Skip to main content

09 March 2020

A new therapeutic approach improves the outcome of patients with COVID-19 pneumonia

A new technique to improve the outcome of patients with novel coronavirus (COVID-19) pneumonia has proven safe and effective.

coronavirus newspaper

COVID-19 has grown to become a global health emergency yet no specific drug or vaccines are available to cure the patients with infection.

Researchers from King’s with Shanghai University, Chinese Academy of Medical Sciences & Peking Union Medical College, China, intravenously transplanted mesenchymal stem cells into seven patients and observed results over 14 days. Before the transplantation, all patients had pneumonia with symptoms of high fever, weakness, shortness of breath and low oxygen saturation. All symptoms had disappeared by two to four days after the transplantation.

Mesenchymal stem cell transplantation could be an exciting and innovative therapy to treat patients with COVID-19, especially for those individuals that are older

Co-author Georgina Ellison-Hughes, Professor of Regenerative Muscle Physiology from the School of Basic & Medical Biosciences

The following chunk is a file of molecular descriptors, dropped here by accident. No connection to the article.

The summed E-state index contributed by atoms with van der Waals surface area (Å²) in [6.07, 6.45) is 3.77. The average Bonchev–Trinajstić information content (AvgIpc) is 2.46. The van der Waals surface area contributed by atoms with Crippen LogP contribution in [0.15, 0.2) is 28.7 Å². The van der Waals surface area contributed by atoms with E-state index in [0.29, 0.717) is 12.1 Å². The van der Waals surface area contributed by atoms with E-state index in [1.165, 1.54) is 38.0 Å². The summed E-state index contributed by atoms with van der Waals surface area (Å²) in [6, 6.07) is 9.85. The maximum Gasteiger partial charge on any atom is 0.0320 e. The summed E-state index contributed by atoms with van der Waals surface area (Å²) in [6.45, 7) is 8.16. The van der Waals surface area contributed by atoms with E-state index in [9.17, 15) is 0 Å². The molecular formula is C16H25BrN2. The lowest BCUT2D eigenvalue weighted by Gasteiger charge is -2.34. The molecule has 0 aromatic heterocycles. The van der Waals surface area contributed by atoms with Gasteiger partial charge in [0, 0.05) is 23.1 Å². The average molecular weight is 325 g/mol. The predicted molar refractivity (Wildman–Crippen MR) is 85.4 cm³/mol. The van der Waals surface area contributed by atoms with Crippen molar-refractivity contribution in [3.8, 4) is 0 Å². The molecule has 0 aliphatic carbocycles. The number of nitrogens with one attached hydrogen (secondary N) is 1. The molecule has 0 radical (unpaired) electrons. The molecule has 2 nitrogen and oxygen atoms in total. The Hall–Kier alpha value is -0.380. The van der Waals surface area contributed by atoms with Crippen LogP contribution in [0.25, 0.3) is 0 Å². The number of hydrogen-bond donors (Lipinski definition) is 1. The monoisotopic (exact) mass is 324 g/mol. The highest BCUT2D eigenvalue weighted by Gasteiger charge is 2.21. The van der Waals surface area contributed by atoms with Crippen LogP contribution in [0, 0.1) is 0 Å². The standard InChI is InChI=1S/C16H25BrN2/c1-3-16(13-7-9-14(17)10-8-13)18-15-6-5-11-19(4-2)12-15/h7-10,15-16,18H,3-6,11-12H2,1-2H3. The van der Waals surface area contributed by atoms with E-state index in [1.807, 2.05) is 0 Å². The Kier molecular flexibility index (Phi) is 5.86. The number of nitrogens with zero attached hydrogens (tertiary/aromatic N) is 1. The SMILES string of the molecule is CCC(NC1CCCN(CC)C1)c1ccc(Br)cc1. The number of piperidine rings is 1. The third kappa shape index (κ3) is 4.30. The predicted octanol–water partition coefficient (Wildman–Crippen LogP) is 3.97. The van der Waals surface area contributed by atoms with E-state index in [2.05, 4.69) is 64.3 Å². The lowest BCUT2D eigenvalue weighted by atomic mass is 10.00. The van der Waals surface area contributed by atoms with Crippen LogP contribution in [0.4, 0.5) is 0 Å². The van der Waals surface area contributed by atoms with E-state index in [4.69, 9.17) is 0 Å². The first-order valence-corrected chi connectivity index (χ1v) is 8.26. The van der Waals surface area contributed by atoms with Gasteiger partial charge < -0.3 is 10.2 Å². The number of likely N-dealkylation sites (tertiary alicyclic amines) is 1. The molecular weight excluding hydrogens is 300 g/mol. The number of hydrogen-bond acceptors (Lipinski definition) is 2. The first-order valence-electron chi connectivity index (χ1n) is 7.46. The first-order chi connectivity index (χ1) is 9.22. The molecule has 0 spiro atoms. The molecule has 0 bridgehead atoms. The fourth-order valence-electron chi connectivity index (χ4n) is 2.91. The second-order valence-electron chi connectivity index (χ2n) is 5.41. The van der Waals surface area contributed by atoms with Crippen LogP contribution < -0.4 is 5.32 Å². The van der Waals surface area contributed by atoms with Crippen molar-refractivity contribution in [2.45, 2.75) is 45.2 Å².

The coronavirus-infected pneumonia is more likely to affect older individuals, especially males, with comorbidities. Infection could lead to severe and even fatal respiratory diseases.

The study, published in Aging and Disease, found improvement was particularly dramatic for an elderly male patient in a severe critical condition. This is because the mesenchymal stem cells restored the balance of the immune system. Once the immune function was restored, the elderly patients were able to make a recovery.

Among the patients, one severe and two common patients were able to make a recovery and be discharged 10 days after treatment.

The study may have a broader significance, even beyond the treatment of the severe coronavirus disease. This study shows that the general therapeutic improvement of the immune system in the elderly can improve outcome and survival, which may have more general relevance for other aging-related communicable diseases.

In this story

Georgina Ellison-Hughes

Professor of Regenerative Muscle Physiology